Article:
Our 11-year old child loves musical theater and has developed a plan for getting on Broadway by the age of 25. She is very passionate about preparing for auditions, being part of the cast, and being a consummate performer at shows. This means that I have become a “Theater Parent” and have joined the ranks of other sacrificial parenting roles such as “Team Coach” or “PTA Rep”. With a good 4-5 years of community theater productions under her belt, that has meant lots of volunteering time for me. So, here are some tips for other prospective “Theater Parents” to help make the most of your experience. Remember that even at a young age, kids are learning the culture and lore of the theater and these things are all part of joining the tribe of Thespis!
In the theater world, if you arrive 10-minutes early you are on time. If you arrive on time, you are late. And if you arrive late, you are in trouble. Everyone has excuses that are often quite reasonable. But when it holds up the start of rehearsal for many other people who were able to successfully navigate the same traffic accident on the way to theater because they left with enough time to ensure they arrived early as planned, your sincere apologies about that unforeseen incident will not hold weight.
When the Stage Manager asks, “Who’s new?” during load-in do NOT raise your hand. It usually means they need someone to do something that more experienced volunteers do not want to do such as climb up into the grid to stack weights on the arbor for a few crucial minutes during the many hours you will be isolated up there without a bathroom. On the other hand, a broom is your friend and the first piece of professional equipment your budding theatrician will learn to use. There is no shame in being asked to use one in service to the show.
When they say, “the show must go on”, they mean it. Really. We have had to put out small fires on stage, help kids that have fallen off set pieces get safely backstage, suddenly have fly rigs break with performers up in the air, not to mention multiple sprains/strains/scrapes/bruises/etc. all while the curtain is up and have not missed a beat, skipped a line, or stopped the show. So, remember to keep calm and not panic. When things go sideways (believe me, they will), you need to stay cool, communicate clearly, and handle it. In fact, you need to develop an inverse relationship to calamity. The worse it gets, the calmer you get.
If you are working backstage, always have a small LED flashlight along with a multi tool on your belt and good pair of work gloves with padded palms. Bring your own sport water bottle (full) and never make other plans for either the hour prior to crew call or the immediate hour after the show ends. That way you are never running late before the show starts and you don’t get pinched after the curtain goes down when something needs to be addressed after the show.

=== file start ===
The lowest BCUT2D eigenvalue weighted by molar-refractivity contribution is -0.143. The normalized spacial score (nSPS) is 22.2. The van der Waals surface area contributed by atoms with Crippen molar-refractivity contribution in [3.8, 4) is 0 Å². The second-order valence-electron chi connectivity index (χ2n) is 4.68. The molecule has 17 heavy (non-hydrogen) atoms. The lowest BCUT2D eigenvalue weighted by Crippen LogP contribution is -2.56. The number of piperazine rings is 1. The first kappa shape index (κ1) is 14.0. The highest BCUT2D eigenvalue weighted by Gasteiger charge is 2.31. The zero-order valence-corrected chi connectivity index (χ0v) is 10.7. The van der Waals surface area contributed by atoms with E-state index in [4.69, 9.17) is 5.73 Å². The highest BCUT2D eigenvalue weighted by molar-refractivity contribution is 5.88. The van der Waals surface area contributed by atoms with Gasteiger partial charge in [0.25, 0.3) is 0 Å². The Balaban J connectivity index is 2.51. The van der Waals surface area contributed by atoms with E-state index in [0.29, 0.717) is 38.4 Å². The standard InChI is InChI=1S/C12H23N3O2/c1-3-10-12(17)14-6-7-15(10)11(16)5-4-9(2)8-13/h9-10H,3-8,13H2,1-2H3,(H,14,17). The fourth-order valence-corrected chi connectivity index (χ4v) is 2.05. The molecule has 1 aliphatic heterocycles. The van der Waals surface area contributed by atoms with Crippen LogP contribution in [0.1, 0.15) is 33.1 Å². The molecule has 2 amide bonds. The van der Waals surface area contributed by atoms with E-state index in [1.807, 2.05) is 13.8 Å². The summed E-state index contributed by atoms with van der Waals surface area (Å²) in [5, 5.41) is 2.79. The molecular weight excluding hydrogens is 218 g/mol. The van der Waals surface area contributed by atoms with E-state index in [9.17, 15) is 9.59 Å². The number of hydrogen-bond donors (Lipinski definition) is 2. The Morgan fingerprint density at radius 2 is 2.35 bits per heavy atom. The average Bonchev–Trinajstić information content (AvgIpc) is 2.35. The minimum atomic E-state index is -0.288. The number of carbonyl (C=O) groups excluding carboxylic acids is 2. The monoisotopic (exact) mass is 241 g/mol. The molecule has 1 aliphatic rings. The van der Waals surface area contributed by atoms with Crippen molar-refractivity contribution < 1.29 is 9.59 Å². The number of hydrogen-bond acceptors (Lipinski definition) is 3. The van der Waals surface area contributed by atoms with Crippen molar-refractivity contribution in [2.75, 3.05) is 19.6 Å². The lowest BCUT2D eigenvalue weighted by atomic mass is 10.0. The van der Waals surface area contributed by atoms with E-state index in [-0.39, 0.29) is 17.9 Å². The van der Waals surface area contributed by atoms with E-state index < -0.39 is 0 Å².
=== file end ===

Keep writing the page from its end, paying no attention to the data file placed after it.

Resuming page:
The theater schedule is driven by a sea of approximations. Always make sure your child has their theater bag packed with what they need that day for rehearsal or shows before they leave the house in the morning for school. That way when things go sideways and you are dashing home to grab it on the way to the theater, it is ready and waiting for you. I actually drove the wrong way down one of our busiest streets one time paying more attention to whether my child could find a snack in her theater bag that keeping my eyes on the road trying to make it to a dress rehearsal once.
Carve out times for naps and quiet rest for both you and your child whenever you can. Tech and dress rehearsals can go long and often have you getting back home late at night. Stack a couple of those days back to back prior to opening night while you are working during the day and your child is at school and things can get tough. Exhaustion is the first step to catching a cold or making a mistake backstage that could be dangerous. More than once we have actually planned ahead to eat dinner in the car on the way to rehearsal in order to get an extra 15-minutes of rest rather than waste those precious minutes eating at the table.
You are at best “Crew” and maybe just an “Interested Person”. Never, never, never suggest a change or improvement to the show – no matter how good or helpful an idea it is. That is the realm of the director, stage manager, assistant managers, and department heads. Most of the time, they are very friendly and pleasant people with huge hearts and really talented in what they do. But put them under the gun trying to get a production together with only a few rehearsals left before opening night and manners may be misplaced at the most inopportune moments, like when a parent without a glue gun handily suggests, “just use a glue gun”.
Most of all, take time during the well-intentioned chaos and multiple bouts of boredom waiting for something to get fixed, spiked, stabbed, set, or found to soak in the magic of a group of strangers coming together to do things they normally do not do in order for children to discover, nurture and share a love of performing and theater that will be appreciated by each audience every show. That is the best part of being a “Theater Parent”.